If Arnott is right, Encinitas' unfunded pension liabilities are a lot closer to the Stanford analysis of $154 million than the CalPERS/Blakespear estimate of $40 million.40% Bonds. Yield is 2% for the US aggregate bond market.
60% Stocks. Our base case is 5.4% for US stocks, but we think valuations are too high, so we trim this to 3.3% for the coming decade. Here’s our logic:
The yield is 2%.
Earnings growth over the past century has been 4.5%, of which 3.1% was inflation (real growth of 1.4% … far less than most people realize).
Inflation expectations are about 2%, so perhaps we should trim this forecast by 1.1%.
This gives us a base-case of 5.4%.
Valuation multiples are stretched, with the stock market priced at 25 times the 10-year average earnings, against a historical norm of 16.8x. If we’re back to historical norms in 10 years, that costs us another 4.2%. Since valuation multiples could (a) return to historical norms, or (b) remain at today’s lofty multiples, let’s split the difference, and trim our return expectations another 2.1%.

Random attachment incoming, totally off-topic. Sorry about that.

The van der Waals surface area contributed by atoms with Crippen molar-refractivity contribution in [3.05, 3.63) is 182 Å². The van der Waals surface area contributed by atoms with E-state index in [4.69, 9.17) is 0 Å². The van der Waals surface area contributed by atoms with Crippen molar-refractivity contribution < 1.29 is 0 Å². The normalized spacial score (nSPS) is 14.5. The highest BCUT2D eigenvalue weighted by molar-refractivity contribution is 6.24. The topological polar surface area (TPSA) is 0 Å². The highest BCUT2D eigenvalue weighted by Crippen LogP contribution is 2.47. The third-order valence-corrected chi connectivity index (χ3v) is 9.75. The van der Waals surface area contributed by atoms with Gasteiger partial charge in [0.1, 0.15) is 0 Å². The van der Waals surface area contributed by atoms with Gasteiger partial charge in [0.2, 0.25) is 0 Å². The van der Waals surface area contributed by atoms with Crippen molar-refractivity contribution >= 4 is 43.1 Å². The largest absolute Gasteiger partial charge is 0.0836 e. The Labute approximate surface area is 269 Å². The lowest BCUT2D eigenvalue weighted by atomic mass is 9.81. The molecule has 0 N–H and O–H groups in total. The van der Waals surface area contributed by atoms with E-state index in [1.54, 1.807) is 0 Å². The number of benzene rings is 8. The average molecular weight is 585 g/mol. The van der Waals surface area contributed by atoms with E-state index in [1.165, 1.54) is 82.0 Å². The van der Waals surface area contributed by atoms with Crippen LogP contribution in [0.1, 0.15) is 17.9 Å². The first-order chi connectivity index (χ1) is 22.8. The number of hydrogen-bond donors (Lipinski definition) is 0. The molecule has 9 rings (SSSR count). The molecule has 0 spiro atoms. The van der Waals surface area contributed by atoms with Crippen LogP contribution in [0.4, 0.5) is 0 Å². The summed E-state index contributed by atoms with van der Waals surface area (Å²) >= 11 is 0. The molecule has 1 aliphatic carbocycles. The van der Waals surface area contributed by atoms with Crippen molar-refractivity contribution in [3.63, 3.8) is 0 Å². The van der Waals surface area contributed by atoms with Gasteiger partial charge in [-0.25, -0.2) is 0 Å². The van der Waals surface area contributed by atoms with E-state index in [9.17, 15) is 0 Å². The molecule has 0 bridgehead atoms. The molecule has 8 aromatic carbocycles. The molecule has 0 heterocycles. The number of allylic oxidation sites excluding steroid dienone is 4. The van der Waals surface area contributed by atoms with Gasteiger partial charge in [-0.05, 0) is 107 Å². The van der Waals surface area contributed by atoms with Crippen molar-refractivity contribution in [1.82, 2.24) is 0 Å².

This gives us a likely outcome of 3.3% from stocks.
If our logic is sound, we earn 0.8% from our bonds (40% allocation x 2% return) and 2% to 3.2% from our stocks (60% x 3.3%, or 60% x 5.4%). Add up the return from stocks and the return from bonds, and we get 2.8% to 4% from our balanced portfolio.
Thursday, April 6, 2017
Renowned investor takes issue with rosy pension outlook endorsed by Blakespear
Widely respected investment manager Rob Arnott explains the math behind likely pension returns: